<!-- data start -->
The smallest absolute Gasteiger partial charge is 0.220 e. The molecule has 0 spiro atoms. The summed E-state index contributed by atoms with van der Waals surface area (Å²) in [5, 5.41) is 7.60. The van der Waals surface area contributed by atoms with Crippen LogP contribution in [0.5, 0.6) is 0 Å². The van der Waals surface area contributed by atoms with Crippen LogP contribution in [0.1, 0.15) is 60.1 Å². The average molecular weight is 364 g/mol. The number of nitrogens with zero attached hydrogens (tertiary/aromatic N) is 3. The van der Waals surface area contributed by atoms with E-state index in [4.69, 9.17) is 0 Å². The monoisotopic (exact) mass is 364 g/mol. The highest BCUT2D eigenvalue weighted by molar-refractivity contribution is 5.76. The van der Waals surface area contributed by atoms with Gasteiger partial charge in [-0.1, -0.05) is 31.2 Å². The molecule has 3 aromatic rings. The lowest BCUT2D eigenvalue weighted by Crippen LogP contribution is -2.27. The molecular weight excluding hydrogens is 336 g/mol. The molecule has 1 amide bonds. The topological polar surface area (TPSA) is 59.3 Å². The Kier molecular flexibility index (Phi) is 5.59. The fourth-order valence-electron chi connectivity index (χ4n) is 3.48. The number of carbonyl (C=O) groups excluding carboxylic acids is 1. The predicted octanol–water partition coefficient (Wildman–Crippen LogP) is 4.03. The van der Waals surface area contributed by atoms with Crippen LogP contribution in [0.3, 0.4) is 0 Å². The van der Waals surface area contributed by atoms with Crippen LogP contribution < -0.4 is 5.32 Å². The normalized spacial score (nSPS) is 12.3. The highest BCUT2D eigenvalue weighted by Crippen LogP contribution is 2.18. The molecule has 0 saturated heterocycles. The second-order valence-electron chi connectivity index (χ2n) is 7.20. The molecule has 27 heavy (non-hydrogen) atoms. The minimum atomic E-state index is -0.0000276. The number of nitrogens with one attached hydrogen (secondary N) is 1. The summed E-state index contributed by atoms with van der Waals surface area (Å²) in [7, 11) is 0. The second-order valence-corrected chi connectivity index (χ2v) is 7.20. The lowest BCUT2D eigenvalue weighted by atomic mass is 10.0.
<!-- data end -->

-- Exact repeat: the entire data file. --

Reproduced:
The smallest absolute Gasteiger partial charge is 0.220 e. The molecule has 0 spiro atoms. The summed E-state index contributed by atoms with van der Waals surface area (Å²) in [5, 5.41) is 7.60. The van der Waals surface area contributed by atoms with Crippen LogP contribution in [0.5, 0.6) is 0 Å². The van der Waals surface area contributed by atoms with Crippen LogP contribution in [0.1, 0.15) is 60.1 Å². The average molecular weight is 364 g/mol. The number of nitrogens with zero attached hydrogens (tertiary/aromatic N) is 3. The van der Waals surface area contributed by atoms with E-state index in [4.69, 9.17) is 0 Å². The monoisotopic (exact) mass is 364 g/mol. The highest BCUT2D eigenvalue weighted by molar-refractivity contribution is 5.76. The van der Waals surface area contributed by atoms with Gasteiger partial charge in [-0.1, -0.05) is 31.2 Å². The molecule has 3 aromatic rings. The lowest BCUT2D eigenvalue weighted by Crippen LogP contribution is -2.27. The molecular weight excluding hydrogens is 336 g/mol. The molecule has 1 amide bonds. The topological polar surface area (TPSA) is 59.3 Å². The Kier molecular flexibility index (Phi) is 5.59. The fourth-order valence-electron chi connectivity index (χ4n) is 3.48. The number of carbonyl (C=O) groups excluding carboxylic acids is 1. The predicted octanol–water partition coefficient (Wildman–Crippen LogP) is 4.03. The van der Waals surface area contributed by atoms with Crippen LogP contribution in [0.3, 0.4) is 0 Å². The van der Waals surface area contributed by atoms with Crippen LogP contribution < -0.4 is 5.32 Å². The normalized spacial score (nSPS) is 12.3. The highest BCUT2D eigenvalue weighted by Crippen LogP contribution is 2.18. The molecule has 0 saturated heterocycles. The second-order valence-electron chi connectivity index (χ2n) is 7.20. The molecule has 27 heavy (non-hydrogen) atoms. The minimum atomic E-state index is -0.0000276. The number of nitrogens with one attached hydrogen (secondary N) is 1. The summed E-state index contributed by atoms with van der Waals surface area (Å²) in [7, 11) is 0. The second-order valence-corrected chi connectivity index (χ2v) is 7.20. The lowest BCUT2D eigenvalue weighted by atomic mass is 10.0.